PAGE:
Escape the Crowds with Lunch at Méson del Norte

Mon, May 21st, 2012 - By Andrea Montgomery

Every week thousands of visitors pile into the tiny hamlet of Masca in their cars, coaches and safari Jeeps. Once disgorged, they wander down its ridiculously steep streets, cram its cafés and restaurants and browse the shops around the plaza before heading back to their transport and returning the way they came, as if Masca was a dead end. Hundreds more set off down the steep barranco (gorge) to make the arduous trek to the beach from where a boat picks them up and takes them to Los Gigantes.

After Teide National Park, Masca is the second most visited place on Tenerife and yet, the town of Buenavista del Norte which lies at the other end of the road to Masca, is one of the island’s last undiscovered corners.

Instead of heading back up the sinewy road from the village to Santiago del Teide, next time you’re in Masca, leave the crowds behind and continue through the hamlet and out the other side, following the twisting road as it skirts the mountains and unveils stunning views over the verdant valley of El Palmar with its distinctive ‘pie’ quarried from the rock.

As you enter the barrio of Las Portelas, on the right hand side, you’ll see the saffron coloured walls and rustic terrace of the Méson del Norte restaurant and that’s your queue to park up and enjoy some tasty fish and grills. If it’s a nice day, take a seat on the outside terrace from where you can watch the occasional buzzard soar across the rolling valley. If there’s a chill in the air, the large, inside dining room is packed to its rustic rafters with quaint Canarian charm and a motley collection of agricultural implements.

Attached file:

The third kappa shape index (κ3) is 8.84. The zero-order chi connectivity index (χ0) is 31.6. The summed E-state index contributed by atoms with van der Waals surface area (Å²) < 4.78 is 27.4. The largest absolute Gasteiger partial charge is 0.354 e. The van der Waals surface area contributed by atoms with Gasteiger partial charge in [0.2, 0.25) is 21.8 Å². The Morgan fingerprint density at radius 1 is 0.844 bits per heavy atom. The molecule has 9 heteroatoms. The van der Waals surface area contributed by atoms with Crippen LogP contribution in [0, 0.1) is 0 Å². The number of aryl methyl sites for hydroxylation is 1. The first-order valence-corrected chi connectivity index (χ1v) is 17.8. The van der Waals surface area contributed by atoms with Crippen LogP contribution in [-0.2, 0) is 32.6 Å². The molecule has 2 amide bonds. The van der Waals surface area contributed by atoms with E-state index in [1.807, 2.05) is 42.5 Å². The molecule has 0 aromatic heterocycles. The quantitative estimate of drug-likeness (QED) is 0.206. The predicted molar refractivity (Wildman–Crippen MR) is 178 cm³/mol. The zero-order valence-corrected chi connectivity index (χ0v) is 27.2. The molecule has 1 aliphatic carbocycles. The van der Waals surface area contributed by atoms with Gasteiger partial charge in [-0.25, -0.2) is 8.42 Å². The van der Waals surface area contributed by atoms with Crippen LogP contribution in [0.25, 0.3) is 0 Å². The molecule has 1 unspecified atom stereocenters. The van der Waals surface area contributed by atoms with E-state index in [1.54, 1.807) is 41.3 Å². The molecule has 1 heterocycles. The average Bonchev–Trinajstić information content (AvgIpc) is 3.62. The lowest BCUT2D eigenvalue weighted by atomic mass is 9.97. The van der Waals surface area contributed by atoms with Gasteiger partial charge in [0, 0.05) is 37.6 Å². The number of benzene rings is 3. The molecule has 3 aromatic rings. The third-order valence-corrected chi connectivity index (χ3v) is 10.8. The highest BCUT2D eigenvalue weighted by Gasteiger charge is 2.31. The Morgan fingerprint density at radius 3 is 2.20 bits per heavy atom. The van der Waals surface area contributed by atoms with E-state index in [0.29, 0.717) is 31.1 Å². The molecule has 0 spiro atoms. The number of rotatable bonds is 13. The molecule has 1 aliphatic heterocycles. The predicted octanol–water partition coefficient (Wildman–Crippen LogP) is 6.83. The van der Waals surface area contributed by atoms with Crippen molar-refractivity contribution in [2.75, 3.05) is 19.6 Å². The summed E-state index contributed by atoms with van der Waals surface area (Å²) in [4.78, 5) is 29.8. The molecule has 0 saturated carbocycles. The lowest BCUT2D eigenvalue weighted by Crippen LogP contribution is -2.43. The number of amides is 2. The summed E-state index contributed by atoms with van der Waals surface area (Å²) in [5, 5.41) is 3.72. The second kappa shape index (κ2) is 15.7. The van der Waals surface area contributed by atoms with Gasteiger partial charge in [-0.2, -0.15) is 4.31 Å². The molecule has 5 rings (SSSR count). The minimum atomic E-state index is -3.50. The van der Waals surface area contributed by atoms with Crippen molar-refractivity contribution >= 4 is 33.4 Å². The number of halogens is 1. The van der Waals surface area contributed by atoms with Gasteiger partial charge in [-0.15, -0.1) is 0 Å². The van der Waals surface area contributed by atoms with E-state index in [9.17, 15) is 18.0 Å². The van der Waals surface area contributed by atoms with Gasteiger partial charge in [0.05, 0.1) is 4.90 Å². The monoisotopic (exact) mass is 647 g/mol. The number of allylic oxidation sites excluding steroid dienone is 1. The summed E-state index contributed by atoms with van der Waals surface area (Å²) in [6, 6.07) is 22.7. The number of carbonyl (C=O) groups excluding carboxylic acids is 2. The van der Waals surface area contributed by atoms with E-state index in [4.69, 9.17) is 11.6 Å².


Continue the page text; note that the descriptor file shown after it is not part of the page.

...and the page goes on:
Specialising in meats from the grill and steaks, the vegetarian in the family won’t be best pleased with your lunch venue but can console themselves with a plate of their fantastic, home made chips. Steaks sizzle on the grill for around €12 but the menu del día is, as always, best value at €10 for three courses which includes a choice of salad or soup (well, when we were there it was Rancho Canario which is actually more akin to a main meal with ham, chorizo, chick peas, potatoes and noodles in a peppery rich soup), fish or meat and a home made postre (pudding).


My salad was a definite notch above the norm with such exciting additions as endive, shredded carrot, green pepper and olives which is adventurous for an island whose salads don’t usually run to anything beyond lettuce and tomato. My cherne (grouper) fish in coriander oil was tasty and succulent and Jack’s pork fillet was plentiful and lean. Along with the obligatory papas arrugadas, alioli, almogrote, mojos and bread it was quite a substantial lunch so I was hoping that pud wouldn’t include pastry or sponge of any sort. It didn’t. In fact it was a small glass of Crema de Limón (lemon mousse) which melted on the tongue in a in zingy, sweet, sharp and creamy burst of lemon and mint.

With a quarter carafe of wine and a soft drink for the driver, the bill came to €24.31 and saw off the need for anything more than a snack later on. The views, bird song and tranquillity were all thrown in for free 🙂

Posted : Monday, May 21st, 2012 at 10:36 am
Category : days out
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